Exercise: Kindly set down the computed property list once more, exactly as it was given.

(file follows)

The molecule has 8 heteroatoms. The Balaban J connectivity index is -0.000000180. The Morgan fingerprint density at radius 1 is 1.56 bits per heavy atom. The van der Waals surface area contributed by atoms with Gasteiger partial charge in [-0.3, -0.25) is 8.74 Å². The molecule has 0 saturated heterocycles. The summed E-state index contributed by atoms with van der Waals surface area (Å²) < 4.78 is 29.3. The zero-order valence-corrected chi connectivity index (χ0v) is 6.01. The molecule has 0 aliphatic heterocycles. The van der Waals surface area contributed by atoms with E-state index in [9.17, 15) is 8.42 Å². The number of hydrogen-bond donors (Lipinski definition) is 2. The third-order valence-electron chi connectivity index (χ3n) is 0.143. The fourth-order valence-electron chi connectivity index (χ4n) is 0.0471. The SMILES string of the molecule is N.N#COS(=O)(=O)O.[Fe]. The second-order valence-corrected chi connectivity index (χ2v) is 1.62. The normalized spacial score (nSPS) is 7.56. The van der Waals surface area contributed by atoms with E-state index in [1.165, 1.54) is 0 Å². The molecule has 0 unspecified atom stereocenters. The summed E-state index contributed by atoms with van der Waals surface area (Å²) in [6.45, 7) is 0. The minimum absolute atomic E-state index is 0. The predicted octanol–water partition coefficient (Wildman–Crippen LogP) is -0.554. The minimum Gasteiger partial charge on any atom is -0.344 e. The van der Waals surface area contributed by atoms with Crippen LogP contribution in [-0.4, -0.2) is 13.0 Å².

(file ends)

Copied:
The molecule has 8 heteroatoms. The Balaban J connectivity index is -0.000000180. The Morgan fingerprint density at radius 1 is 1.56 bits per heavy atom. The van der Waals surface area contributed by atoms with Gasteiger partial charge in [-0.3, -0.25) is 8.74 Å². The molecule has 0 saturated heterocycles. The summed E-state index contributed by atoms with van der Waals surface area (Å²) < 4.78 is 29.3. The zero-order valence-corrected chi connectivity index (χ0v) is 6.01. The molecule has 0 aliphatic heterocycles. The van der Waals surface area contributed by atoms with E-state index in [9.17, 15) is 8.42 Å². The number of hydrogen-bond donors (Lipinski definition) is 2. The third-order valence-electron chi connectivity index (χ3n) is 0.143. The fourth-order valence-electron chi connectivity index (χ4n) is 0.0471. The SMILES string of the molecule is N.N#COS(=O)(=O)O.[Fe]. The second-order valence-corrected chi connectivity index (χ2v) is 1.62. The normalized spacial score (nSPS) is 7.56. The van der Waals surface area contributed by atoms with E-state index in [1.165, 1.54) is 0 Å². The molecule has 0 unspecified atom stereocenters. The summed E-state index contributed by atoms with van der Waals surface area (Å²) in [6.45, 7) is 0. The minimum absolute atomic E-state index is 0. The predicted octanol–water partition coefficient (Wildman–Crippen LogP) is -0.554. The minimum Gasteiger partial charge on any atom is -0.344 e. The van der Waals surface area contributed by atoms with Crippen LogP contribution in [-0.4, -0.2) is 13.0 Å².